Verizon Sees More Consumer Phone Users Flee as Prices Rise

Higher plan prices continue to take a toll on Verizon's consumer wireless business.

Eli Blumenthal Senior Editor
Eli Blumenthal is a senior editor at CNET with a particular focus on covering the latest in the ever-changing worlds of telecom, streaming and sports. He previously worked as a technology reporter at USA Today.
Expertise 5G, mobile networks, wireless carriers, phones, tablets, streaming devices, streaming platforms, mobile and console gaming
Eli Blumenthal
2 min read
Verizon logo on a phone screen

Verizon has raised its plan prices in recent months, and customers are continuing to flee as a result. On Friday the nation's largest wireless carrier reported its third-quarter earnings, noting that it had a net loss of 189,000 wireless postpaid phone users due "partially as a result of recent pricing actions." 

Postpaid users, or those who pay their phone bill at the end of the month, are a metric used by the wireless industry as an indicator of a carrier's success. AT&T, which reported its earnings on Thursday, saw a rise of 708,000 postpaid phone customers in the same period.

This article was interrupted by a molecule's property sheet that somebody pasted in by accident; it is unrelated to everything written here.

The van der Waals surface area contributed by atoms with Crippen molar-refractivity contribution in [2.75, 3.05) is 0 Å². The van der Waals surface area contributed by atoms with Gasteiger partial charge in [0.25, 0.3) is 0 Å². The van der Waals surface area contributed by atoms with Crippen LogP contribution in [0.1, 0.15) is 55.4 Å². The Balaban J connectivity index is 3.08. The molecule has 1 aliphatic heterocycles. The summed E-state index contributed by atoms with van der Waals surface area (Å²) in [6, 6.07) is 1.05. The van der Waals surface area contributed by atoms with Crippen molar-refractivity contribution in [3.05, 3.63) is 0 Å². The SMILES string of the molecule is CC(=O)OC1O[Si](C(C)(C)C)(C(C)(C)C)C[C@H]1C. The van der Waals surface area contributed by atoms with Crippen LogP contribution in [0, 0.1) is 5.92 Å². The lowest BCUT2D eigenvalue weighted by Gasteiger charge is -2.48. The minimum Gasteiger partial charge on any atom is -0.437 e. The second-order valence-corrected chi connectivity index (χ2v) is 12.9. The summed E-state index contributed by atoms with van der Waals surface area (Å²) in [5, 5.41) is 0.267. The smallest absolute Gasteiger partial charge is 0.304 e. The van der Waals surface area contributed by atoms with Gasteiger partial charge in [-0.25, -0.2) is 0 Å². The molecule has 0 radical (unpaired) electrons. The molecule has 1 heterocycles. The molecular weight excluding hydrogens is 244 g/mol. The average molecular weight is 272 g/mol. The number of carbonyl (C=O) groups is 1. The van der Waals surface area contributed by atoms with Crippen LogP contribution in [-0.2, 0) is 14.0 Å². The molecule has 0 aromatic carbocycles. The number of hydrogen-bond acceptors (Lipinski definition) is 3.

Verizon started raising prices on some of its plans back in June, increasing the price of some of the administrative fees it charges as well as hiking up the rates for those on older, shared data plans. In July, it reported a loss of 215,000 consumer postpaid phone subscribers during the second quarter, and last month Verizon Wireless CEO Hans Vestberg warned that the losses would increase in this period

The carrier did see some growth during the third quarter, particularly in its broadband and business units. In addition to 58,000 new Fios Internet adds, Verizon revealed that it added 234,000 new consumer "fixed wireless" users during the quarter, showing growth as the carrier pushes its 5G Home broadband option. 

The carrier now offers home internet over its wireless network to over 40 million households, with its faster 5G Ultra Wideband flavor available to more than 30 million homes. 

Verizon's business unit meanwhile had 197,000 postpaid phone net adds for the quarter and 108,000 fixed wireless net adds. All told, when adding up the postpaid phone additions from the business side with the consumer losses Verizon had 8,000 postpaid phone net additions for the quarter. 

Verizon posted $34.2 billion in revenue in the quarter, beating analyst expectations of $33.78 billion. The carrier reported net income of $5 billion, or $1.17 earnings per share. Its adjusted earnings were $1.32 per share, beating the expectations of $1.29 per share according to analysts polled by Yahoo Finance

Shares of Verizon were down nearly 5% in early trading Friday following the earnings report.